How did Ron McDole ever survive 18 years at defensive end? No problem, he says.

Ron McDole was named to the AFL's All-Time team, is one of the 70 Greatest Redskins in history and played defensive end in 240 games, fourth most in NFL history. How'd he do it? If you're a lineman with 12 interceptions, the rest of the job was easy!.

Ron McDole labored for 18 years in the trenches of first the American Football League and then the NFL. He was a standout defensive end in both, winning two AFL titles with the Buffalo Bills on one of the best defenses in football history before being traded to the Washington Redskins in 1971 to become part of George Allen’s “Over The Hill Gang.’’

McDole helped Allen resurrect the long dormant Redskins and in 1972 found himself starting in Super Bowl VII against the undefeated Miami Dolphins. Washington had not allowed a touchdown in playoff wins over the Green Bay Packers and Dallas Cowboys and felt sure it would do the same to the Dolphins. To this day, McDole tells Talk of Fame Network this week, “It’s still hard to believe we lost that game.’’

McDole has penned a new autobiography, “The Dancing Bear – My 18 years in the Trenches of the AFL and NFL’’ and visited Talk of Fame Network this week to discuss a career so prolific he was named both to the AFL’s All-Time team and as one of the 70 greatest Washington Redskins of all-time.

McDole recalls his days in Buffalo, where Lou Saban built a defense that allowed less than 11 points per game in 1964 and 1965 despite the pass happy nature of the AFL at that time. Although the merger that created the Super Bowl was still several years away McDole believes those teams would have been competitive with the then reigning NFL champion Green Bay Packers.

Despite his success in Buffalo, McDole claims “one of the biggest breaks of my career was getting to George Allen’’ as part of the “Over the Hill Gang’’ in 1971. Allen hated rookies, or at least rookie mistakes, so to avoid them he put together a team whose starting lineup averaged 31 years old, when McDole arrived. At 32, McDole fit right in.

“He paid us well and he was the type of coach who listened to us,’’ McDole said of Allen. But he points out Allen was also a stern taskmaster and an obsessive guy whose life revolved around one thing – defensive football.

McDole negotiated his own contract with Allen and it was filled with over a dozen incentive clauses, including one for interceptions. It was an odd thing for a defensive end to have included but McDole made it pay off big at $5000 per interception. By the end of his career, McDole had 12 pass interceptions, a record for a defensive lineman that still stands.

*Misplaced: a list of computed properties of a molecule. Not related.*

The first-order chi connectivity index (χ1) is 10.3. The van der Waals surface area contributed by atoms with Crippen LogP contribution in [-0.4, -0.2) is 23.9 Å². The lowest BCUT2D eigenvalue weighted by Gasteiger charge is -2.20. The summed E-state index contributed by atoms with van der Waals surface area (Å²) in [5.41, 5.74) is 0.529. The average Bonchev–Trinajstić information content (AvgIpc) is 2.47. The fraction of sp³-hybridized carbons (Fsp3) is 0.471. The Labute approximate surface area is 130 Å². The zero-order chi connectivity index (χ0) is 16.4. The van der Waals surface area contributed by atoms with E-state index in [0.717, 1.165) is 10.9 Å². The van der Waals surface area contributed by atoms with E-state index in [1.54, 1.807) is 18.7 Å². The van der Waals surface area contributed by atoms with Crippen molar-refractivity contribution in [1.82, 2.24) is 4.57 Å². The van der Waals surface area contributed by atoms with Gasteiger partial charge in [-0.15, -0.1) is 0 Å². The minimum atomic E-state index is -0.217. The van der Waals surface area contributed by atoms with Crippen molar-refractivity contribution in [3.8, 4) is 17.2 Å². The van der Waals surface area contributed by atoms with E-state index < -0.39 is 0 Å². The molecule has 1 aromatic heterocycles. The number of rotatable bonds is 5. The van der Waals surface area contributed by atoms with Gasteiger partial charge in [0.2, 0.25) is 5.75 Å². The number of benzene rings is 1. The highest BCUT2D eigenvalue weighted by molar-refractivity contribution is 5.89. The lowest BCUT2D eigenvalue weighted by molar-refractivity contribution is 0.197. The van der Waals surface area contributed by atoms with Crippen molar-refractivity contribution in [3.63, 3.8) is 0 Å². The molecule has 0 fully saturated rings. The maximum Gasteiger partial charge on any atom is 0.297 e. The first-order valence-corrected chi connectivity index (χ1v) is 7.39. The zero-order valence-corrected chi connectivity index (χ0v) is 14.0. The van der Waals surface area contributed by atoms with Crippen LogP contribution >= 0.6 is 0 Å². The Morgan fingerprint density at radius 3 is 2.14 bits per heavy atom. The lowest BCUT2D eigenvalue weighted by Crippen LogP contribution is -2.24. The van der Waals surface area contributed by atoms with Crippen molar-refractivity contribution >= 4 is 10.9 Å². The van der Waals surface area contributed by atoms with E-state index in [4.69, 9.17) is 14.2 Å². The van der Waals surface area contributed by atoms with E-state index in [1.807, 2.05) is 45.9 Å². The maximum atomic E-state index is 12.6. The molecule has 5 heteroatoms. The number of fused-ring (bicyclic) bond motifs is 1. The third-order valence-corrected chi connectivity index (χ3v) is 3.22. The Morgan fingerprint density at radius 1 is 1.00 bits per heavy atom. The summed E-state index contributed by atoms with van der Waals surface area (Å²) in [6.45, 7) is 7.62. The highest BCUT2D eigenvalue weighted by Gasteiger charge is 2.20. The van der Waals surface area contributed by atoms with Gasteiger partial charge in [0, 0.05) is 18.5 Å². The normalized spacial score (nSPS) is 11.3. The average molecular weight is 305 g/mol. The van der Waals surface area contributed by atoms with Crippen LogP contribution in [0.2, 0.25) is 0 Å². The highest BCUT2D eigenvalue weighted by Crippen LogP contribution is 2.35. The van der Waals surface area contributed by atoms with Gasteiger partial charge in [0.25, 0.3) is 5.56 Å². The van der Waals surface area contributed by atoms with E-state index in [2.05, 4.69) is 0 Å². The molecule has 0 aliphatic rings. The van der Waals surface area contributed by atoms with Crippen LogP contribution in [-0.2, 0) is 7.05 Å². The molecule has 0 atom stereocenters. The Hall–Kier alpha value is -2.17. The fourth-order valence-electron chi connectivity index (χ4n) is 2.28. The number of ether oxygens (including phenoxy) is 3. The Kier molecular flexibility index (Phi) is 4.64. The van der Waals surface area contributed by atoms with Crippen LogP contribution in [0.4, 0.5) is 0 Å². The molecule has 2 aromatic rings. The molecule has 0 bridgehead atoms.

“I was paid very well for those,’’ McDole tells Talk of Fame Network. “It was something I just had a knack for.’’

The other thing he had a knack for was showing up. He played 18 seasons of pro football between 1961 and 1978 and missed only one game in the final 15 years of his career. His 240 games is fourth longest by a defensive lineman in pro football history and proof that “The Dancing Bear’’ seldom went into hibernation.

Green Bay Packers’ historian and former long-time beat writer Cliff Christl also joined our TOFN hosts Rick Gosselin, Ron Borges and Clark Judge to recall the life and times of Hall of Fame fullback Jim Taylor, who passed away this week at the age of 83.

Christl points out that although he was the first of the Lombardi Era Packers to gain admittance to the Hall of Fame, he always felt overshadowed by his teammate Paul Horning and perhaps the greatest running back who ever lived, Cleveland’s Jim Brown.

“Lombardi said Horning was the best all-around back he ever coached,’’ Christl recalled. “(Hall of Fame cornerback) Herb Adderley always said Horning should have been the first to go into the Hall not Jim Taylor.’’

Despite that, Taylor had five 1,000 yard rushing seasons between 1960 and 1965 and in 1962 became the only back other than Brown to win the rushing title during Brown’s nine NFL seasons. His running style, Christl, recalled, was far different from Brown’s however even though both played fullback.

“He’d seek out contact,’’ Christl said of Taylor. “He always rose to the challenge. He always rose to the occasion against Jim Brown. He out-rushed him in two of the three games they faced each other.

“He was critical to winning four of their five championships. They were built around a power running game. He ran like a man possessed.’’

Speaking of a man possessed, Talk of Fame Network also paid a visit to long-time ESPN senior writer and Hall of Fame voter John Clayton to talk about one of his favorite subjects – who is the most deserving Seattle Seahawk not in the Hall of Fame.

In John’s opinion it’s a tossup between Steve Hutchinson and Kevin Maewe but he also believes several members of the Legion of Boom will one day also need to be discussed. Earl Thomas? Richard Sherman? And what about BeastMode, Marshawn Lynch? To hear John’s assessment of their Hall of Fame chances dial up your local SB Nation Radio network station Wednesday nights between 8-10 p.m. or simply get our free podcast at iTunes or on the TuneIn app and listen whenever you’d like.

This week’s show and all our past shows and interviews can also be found on our website, talkoffamenetwork.com.

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